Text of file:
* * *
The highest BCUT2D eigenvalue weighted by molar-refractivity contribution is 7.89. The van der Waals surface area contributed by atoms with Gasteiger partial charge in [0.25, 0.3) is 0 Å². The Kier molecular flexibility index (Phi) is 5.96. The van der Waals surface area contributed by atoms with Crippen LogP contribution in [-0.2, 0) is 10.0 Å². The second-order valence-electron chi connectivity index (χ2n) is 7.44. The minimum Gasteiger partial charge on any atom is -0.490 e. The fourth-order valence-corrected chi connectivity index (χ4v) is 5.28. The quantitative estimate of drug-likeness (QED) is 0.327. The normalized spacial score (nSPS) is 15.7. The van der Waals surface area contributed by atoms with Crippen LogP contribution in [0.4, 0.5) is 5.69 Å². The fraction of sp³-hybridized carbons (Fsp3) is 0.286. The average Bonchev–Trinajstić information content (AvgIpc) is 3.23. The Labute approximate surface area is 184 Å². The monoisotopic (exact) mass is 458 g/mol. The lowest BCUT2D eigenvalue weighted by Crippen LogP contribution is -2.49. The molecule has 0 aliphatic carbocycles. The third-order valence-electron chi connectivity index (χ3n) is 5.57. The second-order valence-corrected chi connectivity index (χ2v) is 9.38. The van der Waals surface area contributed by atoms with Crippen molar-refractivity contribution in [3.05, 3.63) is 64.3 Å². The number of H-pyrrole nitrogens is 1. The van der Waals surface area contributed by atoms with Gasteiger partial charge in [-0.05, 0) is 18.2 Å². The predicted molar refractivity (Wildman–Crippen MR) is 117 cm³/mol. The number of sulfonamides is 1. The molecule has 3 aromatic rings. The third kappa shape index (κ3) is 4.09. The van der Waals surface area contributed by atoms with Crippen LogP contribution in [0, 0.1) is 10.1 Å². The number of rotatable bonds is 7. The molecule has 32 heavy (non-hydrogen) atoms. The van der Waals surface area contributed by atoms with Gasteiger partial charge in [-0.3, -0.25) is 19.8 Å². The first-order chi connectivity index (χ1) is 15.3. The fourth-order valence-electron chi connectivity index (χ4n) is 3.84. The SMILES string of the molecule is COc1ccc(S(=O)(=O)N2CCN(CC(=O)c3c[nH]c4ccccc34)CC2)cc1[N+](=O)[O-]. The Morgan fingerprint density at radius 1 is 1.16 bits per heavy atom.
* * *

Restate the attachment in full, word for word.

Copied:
The highest BCUT2D eigenvalue weighted by molar-refractivity contribution is 7.89. The van der Waals surface area contributed by atoms with Gasteiger partial charge in [0.25, 0.3) is 0 Å². The Kier molecular flexibility index (Phi) is 5.96. The van der Waals surface area contributed by atoms with Crippen LogP contribution in [-0.2, 0) is 10.0 Å². The second-order valence-electron chi connectivity index (χ2n) is 7.44. The minimum Gasteiger partial charge on any atom is -0.490 e. The fourth-order valence-corrected chi connectivity index (χ4v) is 5.28. The quantitative estimate of drug-likeness (QED) is 0.327. The normalized spacial score (nSPS) is 15.7. The van der Waals surface area contributed by atoms with Crippen LogP contribution in [0.4, 0.5) is 5.69 Å². The fraction of sp³-hybridized carbons (Fsp3) is 0.286. The average Bonchev–Trinajstić information content (AvgIpc) is 3.23. The Labute approximate surface area is 184 Å². The monoisotopic (exact) mass is 458 g/mol. The lowest BCUT2D eigenvalue weighted by Crippen LogP contribution is -2.49. The molecule has 0 aliphatic carbocycles. The third-order valence-electron chi connectivity index (χ3n) is 5.57. The second-order valence-corrected chi connectivity index (χ2v) is 9.38. The van der Waals surface area contributed by atoms with Crippen molar-refractivity contribution in [3.05, 3.63) is 64.3 Å². The number of H-pyrrole nitrogens is 1. The van der Waals surface area contributed by atoms with Gasteiger partial charge in [-0.05, 0) is 18.2 Å². The predicted molar refractivity (Wildman–Crippen MR) is 117 cm³/mol. The number of sulfonamides is 1. The molecule has 3 aromatic rings. The third kappa shape index (κ3) is 4.09. The van der Waals surface area contributed by atoms with Crippen LogP contribution in [0, 0.1) is 10.1 Å². The number of rotatable bonds is 7. The molecule has 32 heavy (non-hydrogen) atoms. The van der Waals surface area contributed by atoms with Gasteiger partial charge in [-0.3, -0.25) is 19.8 Å². The first-order chi connectivity index (χ1) is 15.3. The fourth-order valence-electron chi connectivity index (χ4n) is 3.84. The SMILES string of the molecule is COc1ccc(S(=O)(=O)N2CCN(CC(=O)c3c[nH]c4ccccc34)CC2)cc1[N+](=O)[O-]. The Morgan fingerprint density at radius 1 is 1.16 bits per heavy atom.